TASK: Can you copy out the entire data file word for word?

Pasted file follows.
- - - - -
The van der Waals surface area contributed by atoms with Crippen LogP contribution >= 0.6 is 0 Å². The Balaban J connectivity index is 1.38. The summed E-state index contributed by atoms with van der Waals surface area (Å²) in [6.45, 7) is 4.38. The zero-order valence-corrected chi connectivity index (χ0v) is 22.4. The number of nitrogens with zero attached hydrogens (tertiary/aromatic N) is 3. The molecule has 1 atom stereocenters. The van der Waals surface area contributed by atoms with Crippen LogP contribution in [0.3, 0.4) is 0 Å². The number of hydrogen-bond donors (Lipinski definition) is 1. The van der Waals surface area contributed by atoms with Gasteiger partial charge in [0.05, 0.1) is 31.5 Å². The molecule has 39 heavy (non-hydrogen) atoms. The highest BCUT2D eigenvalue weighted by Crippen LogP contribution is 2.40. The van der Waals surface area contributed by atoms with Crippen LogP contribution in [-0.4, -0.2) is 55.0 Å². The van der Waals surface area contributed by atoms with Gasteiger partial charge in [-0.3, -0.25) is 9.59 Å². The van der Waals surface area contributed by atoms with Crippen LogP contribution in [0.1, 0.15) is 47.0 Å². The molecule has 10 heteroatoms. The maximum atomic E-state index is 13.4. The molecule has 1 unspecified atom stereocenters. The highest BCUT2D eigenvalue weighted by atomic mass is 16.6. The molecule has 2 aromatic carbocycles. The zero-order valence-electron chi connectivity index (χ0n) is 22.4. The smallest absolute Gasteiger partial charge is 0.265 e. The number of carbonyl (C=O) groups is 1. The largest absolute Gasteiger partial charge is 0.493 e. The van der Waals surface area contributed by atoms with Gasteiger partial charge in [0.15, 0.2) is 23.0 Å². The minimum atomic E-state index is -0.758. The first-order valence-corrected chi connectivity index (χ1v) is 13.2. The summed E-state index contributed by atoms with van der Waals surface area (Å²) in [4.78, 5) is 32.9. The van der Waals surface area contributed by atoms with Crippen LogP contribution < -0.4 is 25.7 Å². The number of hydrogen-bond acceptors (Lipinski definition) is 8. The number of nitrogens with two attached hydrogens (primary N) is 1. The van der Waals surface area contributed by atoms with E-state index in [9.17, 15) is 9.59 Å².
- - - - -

The van der Waals surface area contributed by atoms with Crippen LogP contribution >= 0.6 is 0 Å². The Balaban J connectivity index is 1.38. The summed E-state index contributed by atoms with van der Waals surface area (Å²) in [6.45, 7) is 4.38. The zero-order valence-corrected chi connectivity index (χ0v) is 22.4. The number of nitrogens with zero attached hydrogens (tertiary/aromatic N) is 3. The molecule has 1 atom stereocenters. The van der Waals surface area contributed by atoms with Crippen LogP contribution in [0.3, 0.4) is 0 Å². The number of hydrogen-bond donors (Lipinski definition) is 1. The van der Waals surface area contributed by atoms with Gasteiger partial charge in [0.05, 0.1) is 31.5 Å². The molecule has 39 heavy (non-hydrogen) atoms. The highest BCUT2D eigenvalue weighted by Crippen LogP contribution is 2.40. The van der Waals surface area contributed by atoms with Crippen LogP contribution in [-0.4, -0.2) is 55.0 Å². The van der Waals surface area contributed by atoms with Gasteiger partial charge in [-0.3, -0.25) is 9.59 Å². The van der Waals surface area contributed by atoms with Crippen LogP contribution in [0.1, 0.15) is 47.0 Å². The molecule has 10 heteroatoms. The maximum atomic E-state index is 13.4. The molecule has 1 unspecified atom stereocenters. The highest BCUT2D eigenvalue weighted by atomic mass is 16.6. The molecule has 2 aromatic carbocycles. The zero-order valence-electron chi connectivity index (χ0n) is 22.4. The smallest absolute Gasteiger partial charge is 0.265 e. The number of carbonyl (C=O) groups is 1. The largest absolute Gasteiger partial charge is 0.493 e. The van der Waals surface area contributed by atoms with Gasteiger partial charge in [0.15, 0.2) is 23.0 Å². The minimum atomic E-state index is -0.758. The first-order valence-corrected chi connectivity index (χ1v) is 13.2. The summed E-state index contributed by atoms with van der Waals surface area (Å²) in [4.78, 5) is 32.9. The van der Waals surface area contributed by atoms with Crippen LogP contribution < -0.4 is 25.7 Å². The number of hydrogen-bond acceptors (Lipinski definition) is 8. The number of nitrogens with two attached hydrogens (primary N) is 1. The van der Waals surface area contributed by atoms with E-state index in [9.17, 15) is 9.59 Å².